The politics of the black community, so critical to Democratic Party fortunes in the 2000 elections, will also be important if Democrats are to have any chance of taking back the House or Senate in 2002. However, given what happened in November and afterward, black enthusiasm will depend on such factors as the strength of election reform, black receptivity to President George W. Bush’s “outreach” strategy and the level of power blacks feel within the Democratic Party.
Thus far, the resolution of what can only be considered a massive violation of the civil rights of blacks and others has begun by addressing electoral reform legislative proposals. Nearly two dozen such bills have been introduced in Congress and an estimated 800 in state legislatures. At the same time, Bush and the Democratic leadership have begun the difficult dance involved in establishing a commission to develop recommendations. One problem with the proposals at both levels is that they are heavily weighted toward fixing voting equipment and other material aspects of the electoral system. However, many of the problems blacks faced in Florida and in other states stemmed from intentional racial discrimination in the administration of voting systems, a problem that new machines will not fix.
Any proposed legislation should include a prohibition against such intentional discrimination–an example of which was the allegedly unlawful purge of black voters carried out by state officials. Law enforcement officers should be enjoined from setting up roadblocks on Election Day near polling stations, and election officials should be prohibited from engaging in racial discrimination at the stations. Moreover, legislation should require that whatever commission is formed be both diverse by party and representative of those most seriously affected–something included in none of the legislation thus far proposed. Contracts between nongovernmental organizations and the states for the work of revising the electoral system should be given to experts from the affected communities, and matching-funds regulations should include a concentration on modernizing the equipment in the communities most affected by the problems.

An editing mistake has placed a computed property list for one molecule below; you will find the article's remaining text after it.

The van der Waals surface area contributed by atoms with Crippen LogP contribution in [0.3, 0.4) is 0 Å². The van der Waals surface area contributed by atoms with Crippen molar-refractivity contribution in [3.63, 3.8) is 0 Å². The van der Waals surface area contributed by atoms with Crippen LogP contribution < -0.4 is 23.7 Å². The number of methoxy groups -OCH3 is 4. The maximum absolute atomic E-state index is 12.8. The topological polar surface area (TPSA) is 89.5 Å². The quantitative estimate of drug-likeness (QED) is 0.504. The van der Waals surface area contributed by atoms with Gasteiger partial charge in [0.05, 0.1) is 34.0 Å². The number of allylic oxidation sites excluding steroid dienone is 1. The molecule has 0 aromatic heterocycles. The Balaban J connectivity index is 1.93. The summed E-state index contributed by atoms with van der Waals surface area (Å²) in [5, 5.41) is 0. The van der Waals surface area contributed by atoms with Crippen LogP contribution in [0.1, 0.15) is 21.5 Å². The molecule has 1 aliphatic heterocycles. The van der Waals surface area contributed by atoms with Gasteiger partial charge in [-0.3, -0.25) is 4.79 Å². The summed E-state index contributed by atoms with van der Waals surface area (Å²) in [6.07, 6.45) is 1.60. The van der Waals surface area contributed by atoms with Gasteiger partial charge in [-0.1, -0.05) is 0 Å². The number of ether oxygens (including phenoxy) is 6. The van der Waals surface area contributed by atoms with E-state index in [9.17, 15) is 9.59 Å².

The only bill that contains the essence of this “civil rights” approach has been put forward by two Democrats, Senator Christopher Dodd and Representative John Conyers. But for it to have a chance of being considered, the coalition of groups that supports it must mount a formidable campaign to elevate it above other bills that are attracting various constituencies.
Some of the corrective for civil rights violations is contained in a class-action lawsuit brought by the NAACP and other organizations against Florida election officials. Corrective proposals are also contained in the preliminary assessment by the US Commission on Civil Rights, which held hearings in Florida [see John Lantigua, page 11].
Ultimately, grassroots organizations must be mobilized, first to see that corrective proposals are, indeed, included in the legislative proposals, and then to participate themselves in the corrective actions. For example, “Freedom Schools,” so prevalent in the civil rights era, should be created not only to encourage blacks to turn out in big numbers but also to train them to use the new voting equipment and to assert their voting rights. Even with the faith that I place in such actions, I must confess to a cynicism about the likelihood that Republicans will rush to correct the problems in Florida and other states, especially since the reforms would benefit constituencies who are likely to try to vote Republicans out of office.